Not to be missed in this discussion is the heavy dependence of Japan and South Korea on the US as a protective power. Shopworn arguments about the ‘nuclear umbrella’ and the DPRK aside, both nations rely heavily on US Pacific Command to direct freedom-of-navigation operations (FNOPS) and other shows of force in an attempt to soften Beijing’s stance in the region, and reiterate commitments to mutual defence should the flashpoint boil over. 

Though it is as yet unclear how the COVID-19 outbreak will impact US presence in the Pacific, the consensus is that the immediate and long-term effects will trigger a drawdown in overseas contingencies. One example of how the outbreak will make a difference on US power projection is the aircraft carrier USS Theodore Roosevelt, which is this week docked in the US dependency of Guam. 

The vessel is currently home to roughly 5,000 personnel, and has been called on in recent years to conduct FNOPS in the South China Sea. However, ABC reported on Wednesday that the Roosevelt’s captain had put in a request to "isolate the bulk of his roughly 5,000 crew members on the Pacific island of Guam". This is, admittedly, an impact at the operational as opposed to policy level. But it is seen as indicative of a broader trend that is likely to unfold in the months to come, as Washington’s influence wanes and Beijing’s waxes.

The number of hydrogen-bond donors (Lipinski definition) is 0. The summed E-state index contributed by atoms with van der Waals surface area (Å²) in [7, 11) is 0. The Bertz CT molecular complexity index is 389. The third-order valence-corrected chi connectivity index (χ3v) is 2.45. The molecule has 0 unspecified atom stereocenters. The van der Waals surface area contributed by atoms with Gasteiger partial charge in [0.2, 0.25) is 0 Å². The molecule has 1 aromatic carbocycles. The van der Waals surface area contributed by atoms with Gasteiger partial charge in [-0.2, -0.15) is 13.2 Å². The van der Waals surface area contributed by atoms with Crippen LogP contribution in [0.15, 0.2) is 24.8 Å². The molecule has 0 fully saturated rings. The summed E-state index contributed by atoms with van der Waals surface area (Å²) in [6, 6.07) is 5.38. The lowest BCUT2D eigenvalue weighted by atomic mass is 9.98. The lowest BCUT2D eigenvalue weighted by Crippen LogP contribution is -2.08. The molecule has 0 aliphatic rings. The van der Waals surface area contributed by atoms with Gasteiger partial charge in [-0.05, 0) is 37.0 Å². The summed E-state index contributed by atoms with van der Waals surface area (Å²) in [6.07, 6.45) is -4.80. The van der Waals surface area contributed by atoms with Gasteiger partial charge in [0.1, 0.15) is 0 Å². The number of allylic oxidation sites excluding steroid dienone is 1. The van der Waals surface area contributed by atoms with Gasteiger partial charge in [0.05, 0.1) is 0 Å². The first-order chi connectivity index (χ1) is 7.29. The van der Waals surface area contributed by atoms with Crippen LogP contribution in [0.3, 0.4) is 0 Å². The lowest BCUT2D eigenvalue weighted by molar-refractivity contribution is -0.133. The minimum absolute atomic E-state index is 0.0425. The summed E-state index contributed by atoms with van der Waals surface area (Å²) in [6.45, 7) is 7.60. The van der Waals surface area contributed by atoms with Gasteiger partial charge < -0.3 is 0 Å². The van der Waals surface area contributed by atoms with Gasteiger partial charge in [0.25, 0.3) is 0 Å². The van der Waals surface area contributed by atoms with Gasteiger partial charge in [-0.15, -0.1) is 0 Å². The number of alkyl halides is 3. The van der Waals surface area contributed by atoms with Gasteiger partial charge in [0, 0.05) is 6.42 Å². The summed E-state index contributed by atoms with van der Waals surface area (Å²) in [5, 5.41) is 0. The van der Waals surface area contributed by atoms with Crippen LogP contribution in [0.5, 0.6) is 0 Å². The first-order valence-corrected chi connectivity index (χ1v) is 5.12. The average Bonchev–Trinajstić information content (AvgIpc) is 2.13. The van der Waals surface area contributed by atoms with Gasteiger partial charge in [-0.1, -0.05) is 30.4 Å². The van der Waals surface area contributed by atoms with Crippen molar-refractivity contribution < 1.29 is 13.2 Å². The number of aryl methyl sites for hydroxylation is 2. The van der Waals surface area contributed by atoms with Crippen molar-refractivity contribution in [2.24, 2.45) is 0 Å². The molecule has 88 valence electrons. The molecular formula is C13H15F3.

At the same time, Chinese influence in the region has returned to almost pre-coronavirus levels. Andrew Yang secretary-general of the Chinese Council of Advanced Policy Studies think tank in Taiwan didn’t mince his words. 

“Priority for China is to protect their national interests, so to step up or to implement military exercises is inevitable,” he said. 

Looking back at March alone, it seems Yang was right. Over the course of the month, Chinese military carried out an anti-submarine drill, as well as a joint exercise (held 15 March) with Cambodia. It seems inevitable that, as the economic downturn continues to push the US towards focusing on domestic issues, Australia will need to look west, north and east for support in our immediate backyard. 

Let us know your thoughts and ideas about the current outbreak, the balance of regional power, and any changes in regional interdependence in the comments section below. Alternatively, get in touch with This email address is being protected from spambots. You need JavaScript enabled to view it. or This email address is being protected from spambots. You need JavaScript enabled to view it..

COVID-19: A boon for regional interdependence?